The Savage Detectives astounds. A thriller set in the midst of an underground poetry movement featuring outlaw heroes who pass the time quizzing each other on structural terms of classical verse, it expertly balances seemingly incompatible tendencies. It is a book steeped in politics that manages to remain fervently anti-political; at once cultured and coarse; absolutely compelling but improbably tedious in places; decidedly omitting of all verse. Bolano called The Savage Detectives a “love letter” to his generation that came of age in the 60s and 70s – idealists fueled on art, sex, and drugs, for which the aesthetic quest, for the distillation of the meaning of life through art was urgent and essential. Yet the dissolution of these ideals through the poets’ descent into quotidian hazards (pettiness, debauchery, a daily living, the pretensions of the literary elite) provides the novel’s central conflict: a reminder that Literature (indeed all Art), despite its ambitions, can never attain its goal. Should we continue to search? If it provides the intellectual thrills of this brilliant novel, the answer is a resounding YES.— Sara, Atlanta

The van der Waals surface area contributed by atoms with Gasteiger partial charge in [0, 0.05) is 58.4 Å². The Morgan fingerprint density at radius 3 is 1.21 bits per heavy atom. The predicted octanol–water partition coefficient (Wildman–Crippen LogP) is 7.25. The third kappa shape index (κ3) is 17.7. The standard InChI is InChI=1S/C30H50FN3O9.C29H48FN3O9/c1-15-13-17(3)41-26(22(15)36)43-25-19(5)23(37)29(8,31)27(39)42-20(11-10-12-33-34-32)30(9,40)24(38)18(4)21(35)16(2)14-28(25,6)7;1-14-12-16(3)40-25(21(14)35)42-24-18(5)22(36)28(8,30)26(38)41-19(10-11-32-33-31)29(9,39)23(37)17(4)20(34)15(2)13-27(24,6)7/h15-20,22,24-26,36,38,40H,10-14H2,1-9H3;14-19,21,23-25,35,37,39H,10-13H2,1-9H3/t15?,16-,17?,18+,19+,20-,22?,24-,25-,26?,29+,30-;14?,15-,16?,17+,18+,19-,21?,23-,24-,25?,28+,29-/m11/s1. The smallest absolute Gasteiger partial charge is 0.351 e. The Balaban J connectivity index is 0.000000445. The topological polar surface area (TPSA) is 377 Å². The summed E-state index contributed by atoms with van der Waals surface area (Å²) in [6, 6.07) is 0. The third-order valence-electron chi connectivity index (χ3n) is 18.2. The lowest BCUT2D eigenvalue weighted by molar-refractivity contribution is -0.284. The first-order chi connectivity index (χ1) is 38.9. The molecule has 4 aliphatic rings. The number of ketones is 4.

The late Chilean writer Roberto Bola o has been called the Garc a M rquez of his generation. In this dazzling novel, the book that established his international reputation, Bola o tells the story of two modern-day Quixotes--the last survivors of an underground literary movement, perhaps of literature itself--on a tragicomic quest through a darkening, entropic universe.
Brilliantly rendered into English by Natasha Wimmer, the acclaimed translator of Bola o's other great masterwork, 2666, The Savage Detectives is an exuberant, wildly inventive and ambitious novel from one of the greatest Latin American authors of our age.